“There are still plenty of ‘high end’ chips with all types of allowable use cases that are good to go where U.S. based chip companies have the dominant, leading edge,” said William B. Bailey, lead technology, media, and telecommunications analyst at Nasdaq IR Intelligence.

Navigating export curbs 

U.S. chipmakers, even those with a majority of business in the U.S., such as Micron Technology, AMD, and Nvidia, have strived to serve their Chinese clients even in the face of export controls. 

When the first wave of U.S. restrictions came into effect late in 2022, Nvidia and Intel designed modified versions of AI chip products for the Chinese market. 

A year later, the U.S. updated the export rules to tackle these perceived loopholes. But, soon after, it was reported that Nvidia was working on a new chip made for China.

Intel has reportedly continued to sell hundreds of millions of dollars worth of laptop processor chips to U.S.-sanctioned Chinese telecoms company Huawei, thanks to an export license issued by the Donald Trump administration.

The company did not respond to a request for comment on their plans for the China market.

U.S. strategy to limit China's rise as a technological power is working, analyst says

AMD has also designed an AI chip for China but will need to apply for an export license after failing to get it past U.S. regulators last month.

Executives of Intel, Qualcomm, and Nvidia, had reportedly been part of a group that planned to lobby Washington against tighter chip restrictions in July last year.

The companies are also members of Semiconductor Industry Association, a major U.S. semiconductor trade organization, which released a statement around the same time requesting an easing of tensions and a halt on further sanctions due to the importance of the Chinese market for domestic chip companies.

Amid a tough policy stance by the U.S., China has also responded in kind. In May last year, chips produced by America’s Micron were banned from critical information infrastructure in China after failing a review by the country’s Cyberspace Administration.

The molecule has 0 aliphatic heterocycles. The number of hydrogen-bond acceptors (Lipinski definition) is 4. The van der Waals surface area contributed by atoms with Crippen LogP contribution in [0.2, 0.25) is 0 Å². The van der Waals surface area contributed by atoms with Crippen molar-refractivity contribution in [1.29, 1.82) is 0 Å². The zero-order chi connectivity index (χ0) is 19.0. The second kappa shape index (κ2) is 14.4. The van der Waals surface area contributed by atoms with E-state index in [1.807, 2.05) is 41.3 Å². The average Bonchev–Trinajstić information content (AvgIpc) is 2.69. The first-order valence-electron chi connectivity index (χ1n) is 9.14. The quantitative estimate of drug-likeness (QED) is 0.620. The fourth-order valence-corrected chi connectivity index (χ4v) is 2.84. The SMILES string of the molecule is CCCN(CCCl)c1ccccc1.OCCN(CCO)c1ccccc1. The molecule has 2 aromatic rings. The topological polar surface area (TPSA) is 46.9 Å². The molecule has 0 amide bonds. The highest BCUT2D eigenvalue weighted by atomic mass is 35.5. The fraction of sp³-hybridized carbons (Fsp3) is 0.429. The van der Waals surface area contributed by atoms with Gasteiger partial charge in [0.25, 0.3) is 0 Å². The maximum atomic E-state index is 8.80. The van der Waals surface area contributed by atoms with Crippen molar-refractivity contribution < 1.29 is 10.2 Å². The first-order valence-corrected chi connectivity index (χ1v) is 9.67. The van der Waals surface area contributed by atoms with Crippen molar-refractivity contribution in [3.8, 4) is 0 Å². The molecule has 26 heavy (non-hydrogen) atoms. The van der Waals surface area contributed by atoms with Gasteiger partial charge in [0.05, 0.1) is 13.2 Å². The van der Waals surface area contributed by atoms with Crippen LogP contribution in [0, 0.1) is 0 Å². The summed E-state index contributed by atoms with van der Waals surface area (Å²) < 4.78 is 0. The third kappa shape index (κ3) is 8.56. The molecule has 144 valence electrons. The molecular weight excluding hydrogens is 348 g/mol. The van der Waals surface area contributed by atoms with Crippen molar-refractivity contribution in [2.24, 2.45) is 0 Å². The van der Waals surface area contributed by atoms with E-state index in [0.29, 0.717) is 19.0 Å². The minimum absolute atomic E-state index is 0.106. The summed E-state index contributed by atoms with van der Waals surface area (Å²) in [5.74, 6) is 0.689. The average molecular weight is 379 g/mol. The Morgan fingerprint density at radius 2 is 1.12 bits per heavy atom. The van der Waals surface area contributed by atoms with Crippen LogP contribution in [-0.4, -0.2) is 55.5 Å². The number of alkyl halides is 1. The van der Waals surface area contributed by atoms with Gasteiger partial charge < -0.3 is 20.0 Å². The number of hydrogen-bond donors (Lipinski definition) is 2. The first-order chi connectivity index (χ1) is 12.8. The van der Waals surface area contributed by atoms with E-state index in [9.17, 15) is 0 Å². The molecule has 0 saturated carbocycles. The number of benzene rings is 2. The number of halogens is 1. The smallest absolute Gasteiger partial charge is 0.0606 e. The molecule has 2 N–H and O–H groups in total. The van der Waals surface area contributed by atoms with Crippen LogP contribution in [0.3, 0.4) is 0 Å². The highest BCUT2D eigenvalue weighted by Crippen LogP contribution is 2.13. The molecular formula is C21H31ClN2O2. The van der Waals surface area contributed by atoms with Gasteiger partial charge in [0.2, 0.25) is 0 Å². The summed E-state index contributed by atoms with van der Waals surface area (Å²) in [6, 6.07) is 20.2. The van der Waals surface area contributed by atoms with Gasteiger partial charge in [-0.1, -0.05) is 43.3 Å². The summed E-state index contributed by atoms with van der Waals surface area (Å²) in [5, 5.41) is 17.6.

Micron is constructing a new assembly and test manufacturing facility at an existing site in Xi’an, China, as the country “remains an important market for Micron and the semiconductor industry,” a company spokesperson told CNBC. Production is estimated to start in the second half of 2025, they said.

Market share worries

China could catch up to U.S. in the semiconductor sector, says Insights & Strategy CEO

The Chinese government is “increasingly focused” on getting its firms to buy locally made chips, Miller said. “Unless foreign companies have a substantial technological advantage over domestic Chinese competitors, they will lose market share in China.” 

However, Phelix Lee, equity analyst at Morningstar, said it does not expect “an overhaul of the supply chain” even as Chinese firms could be innovating legacy chips found in everything from household appliances to medical equipment. 

Legacy chips are typically mature or lower-end semiconductors. U.S. Commerce Secretary Gina Raimondo said about 60% of these chips are manufactured by China

According to Brady Wang, associate director at Counterpoint Research, in the AI GPU market segment, American companies such as Nvidia and Intel are estimated to have a technological lead of about three to five years over Chinese competitors.

“We believe China can still build up its local GPU supply chain for specific market segments, but the amount will be limited, and the cost will be much higher,” he added.

Continue Reading

Technology

Apple shares just had their best day since last May

Published

on

By

Apple shares just had their best day since last May

Apple CEO Tim Cook greets customers as he arrives for the release of the Vision Pro headset at the Apple Store in New York City on Feb. 2, 2024.

Angela Weiss | AFP | Getty Images

Apple shares climbed 4.3% on Thursday to a share price of $175.04. It is Apple’s best day since May 5, 2023.

Apple’s rise came during a strong day for technology stocks, especially those in artificial intelligence, as the Nasdaq Composite rose 1.77%.

Apple shares are down more than 5% so far this year. On Thursday, JPMorgan analysts wrote that sentiment over Apple shares is improving with hedge fund investors, partially due to its recent stock slide.

Despite some negative trends around iPhone sales in China, and recent reports of canceled projects such as its effort to build a car, JPMorgan analyst Samik Chatterjee said investors may be more comfortable with its current valuation after recent losses and the potential to benefit from AI.

The JPMorgan analysts predicted a strong iPhone sales cycle in 2026 due to forthcoming AI features. Apple CEO Tim Cook recently told investors to expect an AI announcement later this year. That is expected to occur during Apple’s Worldwide Developers Conference event in June.

“Hedge fund investors are increasingly warming up to the opportunity of the AI upgrade cycle, but the uncertainty still pertains to whether the upgrade cycle starts with iPhone 16 in September 2024 or iPhone 17 in September 2025,” Chatterjee wrote.

Separately, Apple is also preparing new Mac laptops and desktops with next-generation “M4 chips” that emphasize AI, according to a report Thursday from Bloomberg. Apple declined to comment on the report. The current generation of Apple’s chips is called M3.

Don’t miss these stories from CNBC PRO:

Continue Reading

Trending